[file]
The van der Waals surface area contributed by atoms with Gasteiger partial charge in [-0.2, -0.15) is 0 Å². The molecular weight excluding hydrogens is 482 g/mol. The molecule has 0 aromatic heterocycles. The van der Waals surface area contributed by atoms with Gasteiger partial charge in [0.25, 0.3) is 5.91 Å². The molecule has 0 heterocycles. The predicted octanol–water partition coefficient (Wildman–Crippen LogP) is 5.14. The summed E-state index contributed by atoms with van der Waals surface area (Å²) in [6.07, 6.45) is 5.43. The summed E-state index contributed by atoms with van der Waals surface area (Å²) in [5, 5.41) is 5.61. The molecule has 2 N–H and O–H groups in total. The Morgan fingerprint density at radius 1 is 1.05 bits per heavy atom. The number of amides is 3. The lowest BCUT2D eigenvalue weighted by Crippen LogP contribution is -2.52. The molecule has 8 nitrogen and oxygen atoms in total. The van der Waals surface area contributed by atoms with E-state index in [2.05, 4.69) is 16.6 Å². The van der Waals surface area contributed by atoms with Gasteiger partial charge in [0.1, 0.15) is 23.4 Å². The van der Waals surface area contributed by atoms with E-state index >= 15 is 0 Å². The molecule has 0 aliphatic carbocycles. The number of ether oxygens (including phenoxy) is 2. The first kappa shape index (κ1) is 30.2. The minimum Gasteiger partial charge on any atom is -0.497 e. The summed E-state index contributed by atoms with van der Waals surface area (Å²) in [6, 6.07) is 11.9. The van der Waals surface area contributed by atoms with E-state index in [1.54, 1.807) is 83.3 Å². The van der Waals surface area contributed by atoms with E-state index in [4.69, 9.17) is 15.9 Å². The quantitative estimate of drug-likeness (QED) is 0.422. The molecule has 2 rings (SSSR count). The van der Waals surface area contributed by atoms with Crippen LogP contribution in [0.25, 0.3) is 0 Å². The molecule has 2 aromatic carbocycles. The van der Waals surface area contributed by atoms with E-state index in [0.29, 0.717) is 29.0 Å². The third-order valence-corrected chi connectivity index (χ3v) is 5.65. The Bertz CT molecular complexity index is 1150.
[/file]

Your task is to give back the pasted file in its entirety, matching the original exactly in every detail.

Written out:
The van der Waals surface area contributed by atoms with Gasteiger partial charge in [-0.2, -0.15) is 0 Å². The molecular weight excluding hydrogens is 482 g/mol. The molecule has 0 aromatic heterocycles. The van der Waals surface area contributed by atoms with Gasteiger partial charge in [0.25, 0.3) is 5.91 Å². The molecule has 0 heterocycles. The predicted octanol–water partition coefficient (Wildman–Crippen LogP) is 5.14. The summed E-state index contributed by atoms with van der Waals surface area (Å²) in [6.07, 6.45) is 5.43. The summed E-state index contributed by atoms with van der Waals surface area (Å²) in [5, 5.41) is 5.61. The molecule has 2 N–H and O–H groups in total. The Morgan fingerprint density at radius 1 is 1.05 bits per heavy atom. The number of amides is 3. The lowest BCUT2D eigenvalue weighted by Crippen LogP contribution is -2.52. The molecule has 8 nitrogen and oxygen atoms in total. The van der Waals surface area contributed by atoms with E-state index in [2.05, 4.69) is 16.6 Å². The van der Waals surface area contributed by atoms with Gasteiger partial charge in [0.1, 0.15) is 23.4 Å². The van der Waals surface area contributed by atoms with E-state index >= 15 is 0 Å². The molecule has 0 aliphatic carbocycles. The number of ether oxygens (including phenoxy) is 2. The first kappa shape index (κ1) is 30.2. The minimum Gasteiger partial charge on any atom is -0.497 e. The summed E-state index contributed by atoms with van der Waals surface area (Å²) in [6, 6.07) is 11.9. The van der Waals surface area contributed by atoms with E-state index in [1.54, 1.807) is 83.3 Å². The van der Waals surface area contributed by atoms with E-state index in [4.69, 9.17) is 15.9 Å². The quantitative estimate of drug-likeness (QED) is 0.422. The molecule has 2 rings (SSSR count). The van der Waals surface area contributed by atoms with Crippen LogP contribution in [0.25, 0.3) is 0 Å². The molecule has 2 aromatic carbocycles. The van der Waals surface area contributed by atoms with E-state index in [0.29, 0.717) is 29.0 Å². The third-order valence-corrected chi connectivity index (χ3v) is 5.65. The Bertz CT molecular complexity index is 1150.